BY JACKIE PRESTOY
SC Contributing Writer
The director of East Stroudsburg University’s Upward Bound, Uriel Trujillo, began his presentation on “The Other Wes Moore” on September 25.
Initially, Trujillo did not want to be involved in “another story about the rich and the poor or a Harlem to Harvard story.”
On Wednesday evening, Trujillo admitted to the group of about 20 people in Moore Biology’s Kurtz Lecture hall.
“I felt it was a tired subject and was hesitant to read the book, but I eventually decided that before I make all these judgments, I should just read it,” he said.
Trujillo then added, “Once I finally read the book, I have to say I was inspired. As a people, we see and experience the world in a binary way. We all do it. We stereotype.”
The audience was informed that dualism prevents minds from looking at issues in a more holistic and organic way.
Trujillo believes, “A dualistic way of thinking makes it easier for people to dehumanize other people. We can’t dehumanize someone that’s human.”
Since the two main characters of ‘The Other Wes Moore” were both named Wes Moore, Trujillo referred to the writer of the book as S-Moore, meaning Successful Moore, and then O-Moore, meaning the Other Moore.
“We have to humanize O-Moore to understand what’s happening to large parts of our nation.”
To those unfamiliar with the book, it follows the life of two kids with the same name, living in the same city. One grew up to be a Rhodes Scholar, combat veteran, White House Fellow, and business leader, all while the other serves a no-parole life sentence for the murder of Sgt. Bruce Prothero in 2000.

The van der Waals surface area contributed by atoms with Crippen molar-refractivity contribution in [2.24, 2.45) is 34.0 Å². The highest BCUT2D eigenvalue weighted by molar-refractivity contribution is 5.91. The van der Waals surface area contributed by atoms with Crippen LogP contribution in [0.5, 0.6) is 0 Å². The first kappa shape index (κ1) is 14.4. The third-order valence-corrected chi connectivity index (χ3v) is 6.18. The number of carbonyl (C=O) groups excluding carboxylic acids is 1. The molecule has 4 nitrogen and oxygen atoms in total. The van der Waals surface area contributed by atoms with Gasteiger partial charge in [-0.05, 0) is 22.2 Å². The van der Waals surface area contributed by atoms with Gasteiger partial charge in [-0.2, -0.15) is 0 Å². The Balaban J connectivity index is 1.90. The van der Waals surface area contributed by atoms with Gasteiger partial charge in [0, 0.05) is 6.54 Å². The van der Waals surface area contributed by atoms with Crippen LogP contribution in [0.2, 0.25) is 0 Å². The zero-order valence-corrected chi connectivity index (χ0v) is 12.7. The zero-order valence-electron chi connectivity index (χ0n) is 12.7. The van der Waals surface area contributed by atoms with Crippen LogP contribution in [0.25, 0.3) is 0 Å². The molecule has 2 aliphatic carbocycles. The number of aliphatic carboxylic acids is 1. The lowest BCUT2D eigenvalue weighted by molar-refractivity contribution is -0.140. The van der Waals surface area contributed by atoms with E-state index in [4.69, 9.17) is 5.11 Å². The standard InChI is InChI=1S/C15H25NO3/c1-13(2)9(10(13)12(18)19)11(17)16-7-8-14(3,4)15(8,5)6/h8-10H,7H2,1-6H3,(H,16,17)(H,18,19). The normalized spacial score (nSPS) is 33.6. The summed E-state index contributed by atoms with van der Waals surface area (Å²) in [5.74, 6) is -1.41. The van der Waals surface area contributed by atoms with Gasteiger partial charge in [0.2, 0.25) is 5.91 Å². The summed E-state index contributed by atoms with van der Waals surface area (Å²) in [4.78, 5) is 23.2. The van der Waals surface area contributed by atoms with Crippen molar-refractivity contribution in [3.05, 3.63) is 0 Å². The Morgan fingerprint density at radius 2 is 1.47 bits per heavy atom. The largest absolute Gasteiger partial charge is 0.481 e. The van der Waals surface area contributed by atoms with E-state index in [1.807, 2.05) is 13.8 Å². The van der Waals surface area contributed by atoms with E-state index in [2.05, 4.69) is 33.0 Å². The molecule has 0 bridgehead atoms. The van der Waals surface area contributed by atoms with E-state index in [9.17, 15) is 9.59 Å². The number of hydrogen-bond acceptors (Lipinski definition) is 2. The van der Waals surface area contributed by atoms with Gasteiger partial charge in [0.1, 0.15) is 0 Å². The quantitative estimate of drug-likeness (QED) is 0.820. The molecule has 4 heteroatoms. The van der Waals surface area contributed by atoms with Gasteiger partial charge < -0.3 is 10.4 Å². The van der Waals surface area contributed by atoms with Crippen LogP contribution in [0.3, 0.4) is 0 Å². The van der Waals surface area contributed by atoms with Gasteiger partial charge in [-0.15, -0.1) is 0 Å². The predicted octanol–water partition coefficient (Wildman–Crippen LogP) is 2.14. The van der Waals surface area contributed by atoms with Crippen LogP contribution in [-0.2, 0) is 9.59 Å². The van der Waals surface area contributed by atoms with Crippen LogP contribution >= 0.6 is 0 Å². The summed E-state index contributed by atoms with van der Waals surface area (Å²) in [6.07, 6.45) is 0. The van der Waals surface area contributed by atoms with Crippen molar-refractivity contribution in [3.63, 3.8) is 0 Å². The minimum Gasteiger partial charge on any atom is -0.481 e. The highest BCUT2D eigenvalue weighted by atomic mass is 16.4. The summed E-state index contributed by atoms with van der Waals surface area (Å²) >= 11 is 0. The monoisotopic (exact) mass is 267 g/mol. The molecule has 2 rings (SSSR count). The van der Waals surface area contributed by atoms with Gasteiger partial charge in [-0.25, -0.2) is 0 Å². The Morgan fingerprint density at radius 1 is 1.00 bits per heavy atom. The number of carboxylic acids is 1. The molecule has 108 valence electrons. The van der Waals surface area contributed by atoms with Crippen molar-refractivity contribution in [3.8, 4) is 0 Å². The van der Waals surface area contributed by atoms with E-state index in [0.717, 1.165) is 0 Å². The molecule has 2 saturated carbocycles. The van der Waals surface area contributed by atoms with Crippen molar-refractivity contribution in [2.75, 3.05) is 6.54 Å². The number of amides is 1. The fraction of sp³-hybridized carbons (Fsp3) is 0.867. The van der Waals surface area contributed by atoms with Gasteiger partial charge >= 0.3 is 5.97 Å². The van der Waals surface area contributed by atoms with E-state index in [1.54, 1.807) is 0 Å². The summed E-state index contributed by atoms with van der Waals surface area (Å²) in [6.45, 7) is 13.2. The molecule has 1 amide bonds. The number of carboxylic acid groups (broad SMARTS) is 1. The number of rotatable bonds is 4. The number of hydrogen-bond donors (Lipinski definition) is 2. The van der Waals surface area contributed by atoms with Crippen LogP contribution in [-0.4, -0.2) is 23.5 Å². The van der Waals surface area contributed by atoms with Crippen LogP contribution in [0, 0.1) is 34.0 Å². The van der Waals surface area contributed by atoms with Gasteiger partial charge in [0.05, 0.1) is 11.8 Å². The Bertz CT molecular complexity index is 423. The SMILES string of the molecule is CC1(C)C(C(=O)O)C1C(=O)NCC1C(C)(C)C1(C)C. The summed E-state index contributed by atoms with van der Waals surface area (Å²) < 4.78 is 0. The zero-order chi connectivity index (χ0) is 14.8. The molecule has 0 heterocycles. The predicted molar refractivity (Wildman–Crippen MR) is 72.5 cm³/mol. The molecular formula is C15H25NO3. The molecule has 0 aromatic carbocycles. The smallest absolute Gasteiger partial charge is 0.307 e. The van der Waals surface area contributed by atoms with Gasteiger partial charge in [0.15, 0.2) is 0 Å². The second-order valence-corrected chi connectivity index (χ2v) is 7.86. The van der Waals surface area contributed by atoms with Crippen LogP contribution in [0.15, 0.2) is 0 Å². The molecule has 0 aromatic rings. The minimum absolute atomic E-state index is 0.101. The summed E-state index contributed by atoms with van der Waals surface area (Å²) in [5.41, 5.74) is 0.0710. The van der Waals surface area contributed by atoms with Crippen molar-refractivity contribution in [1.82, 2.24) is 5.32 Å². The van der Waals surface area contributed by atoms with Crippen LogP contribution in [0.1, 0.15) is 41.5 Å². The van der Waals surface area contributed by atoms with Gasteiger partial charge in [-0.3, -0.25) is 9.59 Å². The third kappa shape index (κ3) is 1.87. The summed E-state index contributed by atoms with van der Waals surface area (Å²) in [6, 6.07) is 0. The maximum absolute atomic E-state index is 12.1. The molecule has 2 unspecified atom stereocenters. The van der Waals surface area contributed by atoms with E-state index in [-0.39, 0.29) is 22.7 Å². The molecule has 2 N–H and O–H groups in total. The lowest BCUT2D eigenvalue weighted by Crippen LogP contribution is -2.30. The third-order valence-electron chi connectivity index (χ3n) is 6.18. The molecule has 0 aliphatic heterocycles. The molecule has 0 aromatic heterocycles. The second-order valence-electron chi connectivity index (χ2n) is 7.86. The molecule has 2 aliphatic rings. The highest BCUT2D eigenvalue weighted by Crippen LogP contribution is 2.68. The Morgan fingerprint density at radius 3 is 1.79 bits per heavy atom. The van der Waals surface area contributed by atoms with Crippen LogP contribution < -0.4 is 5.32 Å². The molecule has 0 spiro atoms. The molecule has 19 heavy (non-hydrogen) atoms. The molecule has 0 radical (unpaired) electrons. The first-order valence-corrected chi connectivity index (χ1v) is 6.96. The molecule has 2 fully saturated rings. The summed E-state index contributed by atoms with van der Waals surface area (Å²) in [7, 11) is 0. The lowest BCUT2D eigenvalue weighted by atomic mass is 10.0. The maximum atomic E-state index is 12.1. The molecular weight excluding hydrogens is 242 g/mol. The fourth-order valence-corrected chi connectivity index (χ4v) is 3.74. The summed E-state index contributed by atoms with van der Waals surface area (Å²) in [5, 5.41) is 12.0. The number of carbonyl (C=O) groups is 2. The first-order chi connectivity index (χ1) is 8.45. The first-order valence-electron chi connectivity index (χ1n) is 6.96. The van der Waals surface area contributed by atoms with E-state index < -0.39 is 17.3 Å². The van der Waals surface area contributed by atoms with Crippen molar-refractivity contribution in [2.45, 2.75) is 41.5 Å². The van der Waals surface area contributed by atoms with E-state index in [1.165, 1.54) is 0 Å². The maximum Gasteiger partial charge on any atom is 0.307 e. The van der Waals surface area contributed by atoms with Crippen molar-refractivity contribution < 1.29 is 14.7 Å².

Both Wes Moores had grown up without fathers in Baltimore, MD. Throughout their childhoods, they also had run-ins with authority and the law.
S-Moore’s mother knew about the dangerous path her son was highly susceptible to follow, so she sent him to military school.
After attempting to run away several times, S-Moore began to assimilate into military life, giving him the necessary push for a successful life and career.
One of the professors in attendance included Dr. Pruim of the Philosophy Department, who said, “The lectures that are offered for the ‘One Book One Campus’ initiative are truly wonderful. Uriel Trujillo was not there as a professor merely doing his job; he was there as an adult presenting his view. He had no agenda, and it was just what he thought. Someone talked about something obligation free.”
Pruim went on to say, “it was a thought-provoking speech. The lack of student participation was unfortunate though. We’re so fuddy sometimes. We’d love to have small classes and deep conversations, but here one is on a Wednesday evening, and many think nah, I have other more important things to do.”
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